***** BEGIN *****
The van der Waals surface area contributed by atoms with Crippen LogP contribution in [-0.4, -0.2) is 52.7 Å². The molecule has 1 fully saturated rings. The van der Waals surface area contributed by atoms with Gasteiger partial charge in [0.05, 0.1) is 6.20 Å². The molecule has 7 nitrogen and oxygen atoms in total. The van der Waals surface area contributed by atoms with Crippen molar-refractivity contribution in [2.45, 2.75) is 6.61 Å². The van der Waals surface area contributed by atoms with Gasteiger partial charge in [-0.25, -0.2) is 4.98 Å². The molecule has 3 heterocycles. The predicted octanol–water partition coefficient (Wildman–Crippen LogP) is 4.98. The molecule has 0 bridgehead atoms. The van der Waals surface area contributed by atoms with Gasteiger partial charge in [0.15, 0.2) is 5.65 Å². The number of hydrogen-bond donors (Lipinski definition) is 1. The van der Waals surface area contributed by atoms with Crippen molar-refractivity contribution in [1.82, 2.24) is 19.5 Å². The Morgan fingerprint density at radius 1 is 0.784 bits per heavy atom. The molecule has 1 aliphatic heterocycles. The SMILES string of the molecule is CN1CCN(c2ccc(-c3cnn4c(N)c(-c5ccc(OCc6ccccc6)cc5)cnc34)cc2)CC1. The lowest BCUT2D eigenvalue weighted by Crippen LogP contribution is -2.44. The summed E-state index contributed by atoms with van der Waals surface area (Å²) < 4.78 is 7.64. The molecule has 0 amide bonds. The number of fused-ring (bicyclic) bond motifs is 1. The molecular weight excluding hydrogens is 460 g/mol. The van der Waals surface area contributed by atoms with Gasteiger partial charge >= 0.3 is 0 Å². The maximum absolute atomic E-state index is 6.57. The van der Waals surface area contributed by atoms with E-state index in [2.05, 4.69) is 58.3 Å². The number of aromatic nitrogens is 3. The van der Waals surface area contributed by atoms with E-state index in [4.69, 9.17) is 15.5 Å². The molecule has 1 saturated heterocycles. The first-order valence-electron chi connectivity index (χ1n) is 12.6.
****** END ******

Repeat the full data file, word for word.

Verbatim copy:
The van der Waals surface area contributed by atoms with Crippen LogP contribution in [-0.4, -0.2) is 52.7 Å². The molecule has 1 fully saturated rings. The van der Waals surface area contributed by atoms with Gasteiger partial charge in [0.05, 0.1) is 6.20 Å². The molecule has 7 nitrogen and oxygen atoms in total. The van der Waals surface area contributed by atoms with Crippen molar-refractivity contribution in [2.45, 2.75) is 6.61 Å². The van der Waals surface area contributed by atoms with Gasteiger partial charge in [-0.25, -0.2) is 4.98 Å². The molecule has 3 heterocycles. The predicted octanol–water partition coefficient (Wildman–Crippen LogP) is 4.98. The molecule has 0 bridgehead atoms. The van der Waals surface area contributed by atoms with Gasteiger partial charge in [0.15, 0.2) is 5.65 Å². The number of hydrogen-bond donors (Lipinski definition) is 1. The van der Waals surface area contributed by atoms with Crippen molar-refractivity contribution in [1.82, 2.24) is 19.5 Å². The Morgan fingerprint density at radius 1 is 0.784 bits per heavy atom. The molecule has 1 aliphatic heterocycles. The SMILES string of the molecule is CN1CCN(c2ccc(-c3cnn4c(N)c(-c5ccc(OCc6ccccc6)cc5)cnc34)cc2)CC1. The lowest BCUT2D eigenvalue weighted by Crippen LogP contribution is -2.44. The summed E-state index contributed by atoms with van der Waals surface area (Å²) < 4.78 is 7.64. The molecule has 0 amide bonds. The number of fused-ring (bicyclic) bond motifs is 1. The molecular weight excluding hydrogens is 460 g/mol. The van der Waals surface area contributed by atoms with Gasteiger partial charge >= 0.3 is 0 Å². The maximum absolute atomic E-state index is 6.57. The van der Waals surface area contributed by atoms with E-state index in [2.05, 4.69) is 58.3 Å². The number of aromatic nitrogens is 3. The van der Waals surface area contributed by atoms with E-state index in [4.69, 9.17) is 15.5 Å². The molecule has 1 saturated heterocycles. The first-order valence-electron chi connectivity index (χ1n) is 12.6.